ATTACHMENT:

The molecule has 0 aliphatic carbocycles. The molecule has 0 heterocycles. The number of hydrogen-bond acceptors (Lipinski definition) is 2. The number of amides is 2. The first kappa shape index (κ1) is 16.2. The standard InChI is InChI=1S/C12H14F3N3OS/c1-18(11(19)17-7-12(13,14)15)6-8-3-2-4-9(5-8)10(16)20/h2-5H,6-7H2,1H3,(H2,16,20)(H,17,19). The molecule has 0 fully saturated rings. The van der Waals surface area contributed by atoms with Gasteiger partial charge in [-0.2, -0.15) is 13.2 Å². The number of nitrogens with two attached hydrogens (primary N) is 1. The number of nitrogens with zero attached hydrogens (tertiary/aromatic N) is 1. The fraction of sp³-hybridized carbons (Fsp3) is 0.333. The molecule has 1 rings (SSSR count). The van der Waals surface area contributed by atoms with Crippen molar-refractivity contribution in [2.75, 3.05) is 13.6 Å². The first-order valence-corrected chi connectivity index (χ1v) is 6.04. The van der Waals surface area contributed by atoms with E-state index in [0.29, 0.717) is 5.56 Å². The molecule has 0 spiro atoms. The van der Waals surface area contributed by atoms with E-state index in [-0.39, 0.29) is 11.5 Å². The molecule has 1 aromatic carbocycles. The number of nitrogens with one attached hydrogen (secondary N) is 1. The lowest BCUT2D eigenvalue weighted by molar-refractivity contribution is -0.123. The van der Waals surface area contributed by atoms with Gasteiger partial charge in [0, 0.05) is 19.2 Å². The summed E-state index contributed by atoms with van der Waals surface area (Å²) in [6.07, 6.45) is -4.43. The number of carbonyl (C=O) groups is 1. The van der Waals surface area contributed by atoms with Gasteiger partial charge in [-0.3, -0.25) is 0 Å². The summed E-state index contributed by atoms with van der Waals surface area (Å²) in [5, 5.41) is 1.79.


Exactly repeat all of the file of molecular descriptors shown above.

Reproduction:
The molecule has 0 aliphatic carbocycles. The molecule has 0 heterocycles. The number of hydrogen-bond acceptors (Lipinski definition) is 2. The number of amides is 2. The first kappa shape index (κ1) is 16.2. The standard InChI is InChI=1S/C12H14F3N3OS/c1-18(11(19)17-7-12(13,14)15)6-8-3-2-4-9(5-8)10(16)20/h2-5H,6-7H2,1H3,(H2,16,20)(H,17,19). The molecule has 0 fully saturated rings. The van der Waals surface area contributed by atoms with Gasteiger partial charge in [-0.2, -0.15) is 13.2 Å². The number of nitrogens with two attached hydrogens (primary N) is 1. The number of nitrogens with zero attached hydrogens (tertiary/aromatic N) is 1. The fraction of sp³-hybridized carbons (Fsp3) is 0.333. The molecule has 1 rings (SSSR count). The van der Waals surface area contributed by atoms with Crippen molar-refractivity contribution in [2.75, 3.05) is 13.6 Å². The first-order valence-corrected chi connectivity index (χ1v) is 6.04. The van der Waals surface area contributed by atoms with E-state index in [0.29, 0.717) is 5.56 Å². The molecule has 0 spiro atoms. The van der Waals surface area contributed by atoms with E-state index in [-0.39, 0.29) is 11.5 Å². The molecule has 1 aromatic carbocycles. The number of nitrogens with one attached hydrogen (secondary N) is 1. The lowest BCUT2D eigenvalue weighted by molar-refractivity contribution is -0.123. The van der Waals surface area contributed by atoms with Gasteiger partial charge in [0, 0.05) is 19.2 Å². The summed E-state index contributed by atoms with van der Waals surface area (Å²) in [6.07, 6.45) is -4.43. The number of carbonyl (C=O) groups is 1. The van der Waals surface area contributed by atoms with Gasteiger partial charge in [-0.3, -0.25) is 0 Å². The summed E-state index contributed by atoms with van der Waals surface area (Å²) in [5, 5.41) is 1.79.